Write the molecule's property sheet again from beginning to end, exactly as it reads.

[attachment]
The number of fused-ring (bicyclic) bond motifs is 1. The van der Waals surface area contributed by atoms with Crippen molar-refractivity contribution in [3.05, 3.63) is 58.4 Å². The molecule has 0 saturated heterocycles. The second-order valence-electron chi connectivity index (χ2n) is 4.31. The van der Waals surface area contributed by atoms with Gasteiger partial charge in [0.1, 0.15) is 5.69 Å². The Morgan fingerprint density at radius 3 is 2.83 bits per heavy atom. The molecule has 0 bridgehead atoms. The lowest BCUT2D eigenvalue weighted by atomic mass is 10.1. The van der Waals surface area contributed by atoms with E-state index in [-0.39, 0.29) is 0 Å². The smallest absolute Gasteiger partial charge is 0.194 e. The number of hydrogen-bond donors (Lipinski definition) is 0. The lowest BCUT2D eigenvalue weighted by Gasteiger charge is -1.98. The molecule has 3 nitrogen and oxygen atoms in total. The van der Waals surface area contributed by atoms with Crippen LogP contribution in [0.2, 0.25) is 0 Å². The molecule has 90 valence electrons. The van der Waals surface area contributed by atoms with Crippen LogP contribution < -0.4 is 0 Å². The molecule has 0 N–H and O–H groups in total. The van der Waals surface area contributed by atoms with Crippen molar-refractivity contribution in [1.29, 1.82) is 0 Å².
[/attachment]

The number of fused-ring (bicyclic) bond motifs is 1. The van der Waals surface area contributed by atoms with Crippen molar-refractivity contribution in [3.05, 3.63) is 58.4 Å². The molecule has 0 saturated heterocycles. The second-order valence-electron chi connectivity index (χ2n) is 4.31. The van der Waals surface area contributed by atoms with Gasteiger partial charge in [0.1, 0.15) is 5.69 Å². The Morgan fingerprint density at radius 3 is 2.83 bits per heavy atom. The molecule has 0 bridgehead atoms. The lowest BCUT2D eigenvalue weighted by atomic mass is 10.1. The van der Waals surface area contributed by atoms with E-state index in [-0.39, 0.29) is 0 Å². The smallest absolute Gasteiger partial charge is 0.194 e. The number of hydrogen-bond donors (Lipinski definition) is 0. The lowest BCUT2D eigenvalue weighted by Gasteiger charge is -1.98. The molecule has 3 nitrogen and oxygen atoms in total. The van der Waals surface area contributed by atoms with Crippen LogP contribution in [0.2, 0.25) is 0 Å². The molecule has 90 valence electrons. The van der Waals surface area contributed by atoms with Crippen LogP contribution < -0.4 is 0 Å². The molecule has 0 N–H and O–H groups in total. The van der Waals surface area contributed by atoms with Crippen molar-refractivity contribution in [1.29, 1.82) is 0 Å².